Pill Tracking Can Be Time Consuming – But Such Is Life… (Pre & Post Transplant)

Right now, I take about 8 different medicines to keep LAM & TSC in check as well as a few other conditions (like reflux & allergies).  One of them is an immunosuppressant commonly used in kidney transplants.  However, this is nothing compared to what I will be taking post-transplant. I thought this was a good teachable moment for people to understand one of the trade-offs that transplant recipients make & part of the reason why the after-care expenses can be a bit much…

This is what my post transplant med list looks like (it opens as a separate pdf. Sorry that my scanner reversed the pages, but the issue is still apparent). I was given this list at my evaluation while consulting with my transplant pharmacist.  Some are clearly either/OR (one or the other) but still, it’s eye-opening right?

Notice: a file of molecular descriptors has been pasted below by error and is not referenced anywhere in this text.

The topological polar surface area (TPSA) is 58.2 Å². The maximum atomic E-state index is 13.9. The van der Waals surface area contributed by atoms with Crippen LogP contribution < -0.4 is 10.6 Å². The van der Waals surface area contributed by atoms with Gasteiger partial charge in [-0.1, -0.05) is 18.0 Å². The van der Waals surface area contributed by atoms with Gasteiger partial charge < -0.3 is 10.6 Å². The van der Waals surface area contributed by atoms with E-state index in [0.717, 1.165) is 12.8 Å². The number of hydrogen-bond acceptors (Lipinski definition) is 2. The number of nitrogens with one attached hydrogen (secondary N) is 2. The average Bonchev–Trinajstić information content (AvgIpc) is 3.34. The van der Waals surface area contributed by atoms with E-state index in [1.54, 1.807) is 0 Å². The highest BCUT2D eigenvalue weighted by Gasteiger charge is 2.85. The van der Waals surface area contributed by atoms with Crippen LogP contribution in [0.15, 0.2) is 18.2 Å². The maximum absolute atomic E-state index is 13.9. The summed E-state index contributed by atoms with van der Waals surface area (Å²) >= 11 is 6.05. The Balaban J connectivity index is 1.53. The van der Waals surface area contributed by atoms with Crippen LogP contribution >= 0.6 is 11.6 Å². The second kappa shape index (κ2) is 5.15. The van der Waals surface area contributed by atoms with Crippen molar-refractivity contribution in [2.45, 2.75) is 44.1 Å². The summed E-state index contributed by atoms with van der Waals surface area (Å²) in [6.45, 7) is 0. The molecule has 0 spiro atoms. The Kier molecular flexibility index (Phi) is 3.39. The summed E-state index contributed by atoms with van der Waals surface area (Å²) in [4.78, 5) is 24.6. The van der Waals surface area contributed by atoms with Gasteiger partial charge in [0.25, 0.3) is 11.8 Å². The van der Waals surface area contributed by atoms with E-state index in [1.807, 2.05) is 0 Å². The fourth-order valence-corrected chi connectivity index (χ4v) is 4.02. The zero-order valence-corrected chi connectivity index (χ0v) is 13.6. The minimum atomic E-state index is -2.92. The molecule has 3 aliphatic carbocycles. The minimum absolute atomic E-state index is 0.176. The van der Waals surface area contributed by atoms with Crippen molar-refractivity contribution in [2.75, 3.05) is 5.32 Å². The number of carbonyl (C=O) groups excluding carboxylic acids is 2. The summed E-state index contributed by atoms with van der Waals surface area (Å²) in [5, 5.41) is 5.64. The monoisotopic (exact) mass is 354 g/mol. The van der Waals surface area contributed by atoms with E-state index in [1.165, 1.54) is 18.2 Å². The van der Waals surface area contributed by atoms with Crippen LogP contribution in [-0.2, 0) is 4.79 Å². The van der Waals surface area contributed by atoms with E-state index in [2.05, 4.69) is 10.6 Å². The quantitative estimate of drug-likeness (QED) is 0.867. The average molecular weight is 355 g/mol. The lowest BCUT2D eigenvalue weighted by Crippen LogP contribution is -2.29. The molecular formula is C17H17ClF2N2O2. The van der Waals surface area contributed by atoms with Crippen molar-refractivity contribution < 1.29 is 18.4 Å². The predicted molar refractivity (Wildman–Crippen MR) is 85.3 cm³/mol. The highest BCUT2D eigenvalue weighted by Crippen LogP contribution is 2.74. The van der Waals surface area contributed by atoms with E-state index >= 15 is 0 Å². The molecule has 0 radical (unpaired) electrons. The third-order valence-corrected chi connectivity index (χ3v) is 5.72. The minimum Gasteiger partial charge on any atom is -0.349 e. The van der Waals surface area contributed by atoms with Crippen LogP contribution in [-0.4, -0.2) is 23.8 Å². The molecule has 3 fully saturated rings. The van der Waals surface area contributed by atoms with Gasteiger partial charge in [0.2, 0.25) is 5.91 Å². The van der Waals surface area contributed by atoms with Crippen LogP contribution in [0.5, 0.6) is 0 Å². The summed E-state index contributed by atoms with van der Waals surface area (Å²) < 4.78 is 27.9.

Even with a fitness band to set reminders, phone alerts, etc; I still sometimes have difficulties like anyone remembering when to take my meds at points, when I get really busy or off-schedule due to travel or other things.  These tools help. But the other issue is what is a good solution to store all of these in an easily accessible spot at home without tying up my vanity or a full shelf in my bedroom with a massive collection of bottles & packages?

I don’t normally do this, but a Twitter contact,  reached out to me & asked me to take a look at one of their Kickstarter projects prior to launching.   Now, from time to time for a creative game, a friend’s album, or another worthy cause, I’ve donated to Kickstarters  & IndieGogos when I’ve been able to do so.  So I agreed to take look & send them feedback after reviewing once they reached out to me.

I was so excited to see this.  It’s called Dr. Poket, & it looks like it could help me solve this dilemma.  From the launch video in the kickstarter, you’ll clearly see why I am so excited. It’s medication alarms, dispensing, safety information – all in one device.

More information can also be found at their website.